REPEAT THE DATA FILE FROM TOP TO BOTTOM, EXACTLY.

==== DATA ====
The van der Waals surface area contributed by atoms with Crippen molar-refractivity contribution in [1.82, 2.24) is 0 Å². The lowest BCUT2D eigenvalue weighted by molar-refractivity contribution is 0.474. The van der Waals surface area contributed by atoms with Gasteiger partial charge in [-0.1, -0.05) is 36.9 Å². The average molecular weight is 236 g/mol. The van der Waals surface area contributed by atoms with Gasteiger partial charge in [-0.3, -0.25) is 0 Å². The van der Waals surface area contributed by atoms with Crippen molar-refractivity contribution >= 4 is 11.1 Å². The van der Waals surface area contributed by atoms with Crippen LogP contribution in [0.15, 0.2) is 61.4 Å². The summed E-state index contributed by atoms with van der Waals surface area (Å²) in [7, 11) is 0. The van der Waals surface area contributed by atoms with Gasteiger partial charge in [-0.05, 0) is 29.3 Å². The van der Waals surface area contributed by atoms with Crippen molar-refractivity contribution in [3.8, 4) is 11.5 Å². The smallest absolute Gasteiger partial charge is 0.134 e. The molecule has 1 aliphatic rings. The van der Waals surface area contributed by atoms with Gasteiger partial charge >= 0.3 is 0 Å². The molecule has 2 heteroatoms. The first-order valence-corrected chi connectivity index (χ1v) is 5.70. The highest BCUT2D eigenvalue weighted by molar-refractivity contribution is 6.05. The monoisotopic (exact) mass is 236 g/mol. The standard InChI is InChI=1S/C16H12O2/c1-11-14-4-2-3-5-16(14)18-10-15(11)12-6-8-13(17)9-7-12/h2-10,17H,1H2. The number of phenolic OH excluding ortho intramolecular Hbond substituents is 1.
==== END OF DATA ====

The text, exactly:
The van der Waals surface area contributed by atoms with Crippen molar-refractivity contribution in [1.82, 2.24) is 0 Å². The lowest BCUT2D eigenvalue weighted by molar-refractivity contribution is 0.474. The van der Waals surface area contributed by atoms with Gasteiger partial charge in [-0.1, -0.05) is 36.9 Å². The average molecular weight is 236 g/mol. The van der Waals surface area contributed by atoms with Gasteiger partial charge in [-0.3, -0.25) is 0 Å². The van der Waals surface area contributed by atoms with Crippen molar-refractivity contribution >= 4 is 11.1 Å². The van der Waals surface area contributed by atoms with Crippen LogP contribution in [0.15, 0.2) is 61.4 Å². The summed E-state index contributed by atoms with van der Waals surface area (Å²) in [7, 11) is 0. The van der Waals surface area contributed by atoms with Gasteiger partial charge in [-0.05, 0) is 29.3 Å². The van der Waals surface area contributed by atoms with Crippen molar-refractivity contribution in [3.8, 4) is 11.5 Å². The smallest absolute Gasteiger partial charge is 0.134 e. The molecule has 1 aliphatic rings. The van der Waals surface area contributed by atoms with Gasteiger partial charge >= 0.3 is 0 Å². The molecule has 2 heteroatoms. The first-order valence-corrected chi connectivity index (χ1v) is 5.70. The highest BCUT2D eigenvalue weighted by molar-refractivity contribution is 6.05. The monoisotopic (exact) mass is 236 g/mol. The standard InChI is InChI=1S/C16H12O2/c1-11-14-4-2-3-5-16(14)18-10-15(11)12-6-8-13(17)9-7-12/h2-10,17H,1H2. The number of phenolic OH excluding ortho intramolecular Hbond substituents is 1.